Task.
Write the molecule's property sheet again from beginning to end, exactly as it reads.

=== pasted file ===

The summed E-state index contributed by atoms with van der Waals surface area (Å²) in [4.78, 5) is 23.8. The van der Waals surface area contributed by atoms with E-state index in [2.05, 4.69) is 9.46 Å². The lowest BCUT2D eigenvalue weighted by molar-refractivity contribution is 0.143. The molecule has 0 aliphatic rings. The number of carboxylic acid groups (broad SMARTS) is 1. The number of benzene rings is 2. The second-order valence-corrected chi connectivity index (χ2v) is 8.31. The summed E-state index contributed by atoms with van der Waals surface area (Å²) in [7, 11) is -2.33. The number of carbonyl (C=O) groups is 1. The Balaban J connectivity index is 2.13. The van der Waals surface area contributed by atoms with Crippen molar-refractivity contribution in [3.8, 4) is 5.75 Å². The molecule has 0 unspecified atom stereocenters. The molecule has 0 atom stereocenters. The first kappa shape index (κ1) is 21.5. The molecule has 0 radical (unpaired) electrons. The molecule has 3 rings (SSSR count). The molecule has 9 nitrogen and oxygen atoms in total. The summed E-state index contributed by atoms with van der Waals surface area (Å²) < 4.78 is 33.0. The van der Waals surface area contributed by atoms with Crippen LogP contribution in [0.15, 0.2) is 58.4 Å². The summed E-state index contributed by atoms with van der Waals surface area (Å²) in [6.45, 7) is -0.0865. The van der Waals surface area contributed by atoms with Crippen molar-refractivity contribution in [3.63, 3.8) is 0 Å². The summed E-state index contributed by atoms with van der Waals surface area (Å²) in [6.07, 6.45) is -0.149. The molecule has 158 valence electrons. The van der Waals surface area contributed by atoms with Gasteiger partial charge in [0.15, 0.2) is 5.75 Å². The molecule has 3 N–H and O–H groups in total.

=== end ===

The summed E-state index contributed by atoms with van der Waals surface area (Å²) in [4.78, 5) is 23.8. The van der Waals surface area contributed by atoms with E-state index in [2.05, 4.69) is 9.46 Å². The lowest BCUT2D eigenvalue weighted by molar-refractivity contribution is 0.143. The molecule has 0 aliphatic rings. The number of carboxylic acid groups (broad SMARTS) is 1. The number of benzene rings is 2. The second-order valence-corrected chi connectivity index (χ2v) is 8.31. The summed E-state index contributed by atoms with van der Waals surface area (Å²) in [7, 11) is -2.33. The number of carbonyl (C=O) groups is 1. The Balaban J connectivity index is 2.13. The van der Waals surface area contributed by atoms with Crippen molar-refractivity contribution in [3.8, 4) is 5.75 Å². The molecule has 0 unspecified atom stereocenters. The molecule has 0 atom stereocenters. The first kappa shape index (κ1) is 21.5. The molecule has 0 radical (unpaired) electrons. The molecule has 3 rings (SSSR count). The molecule has 9 nitrogen and oxygen atoms in total. The summed E-state index contributed by atoms with van der Waals surface area (Å²) < 4.78 is 33.0. The van der Waals surface area contributed by atoms with Crippen LogP contribution in [0.15, 0.2) is 58.4 Å². The summed E-state index contributed by atoms with van der Waals surface area (Å²) in [6.45, 7) is -0.0865. The van der Waals surface area contributed by atoms with Crippen molar-refractivity contribution in [3.63, 3.8) is 0 Å². The summed E-state index contributed by atoms with van der Waals surface area (Å²) in [6.07, 6.45) is -0.149. The molecule has 158 valence electrons. The van der Waals surface area contributed by atoms with Gasteiger partial charge in [0.15, 0.2) is 5.75 Å². The molecule has 3 N–H and O–H groups in total.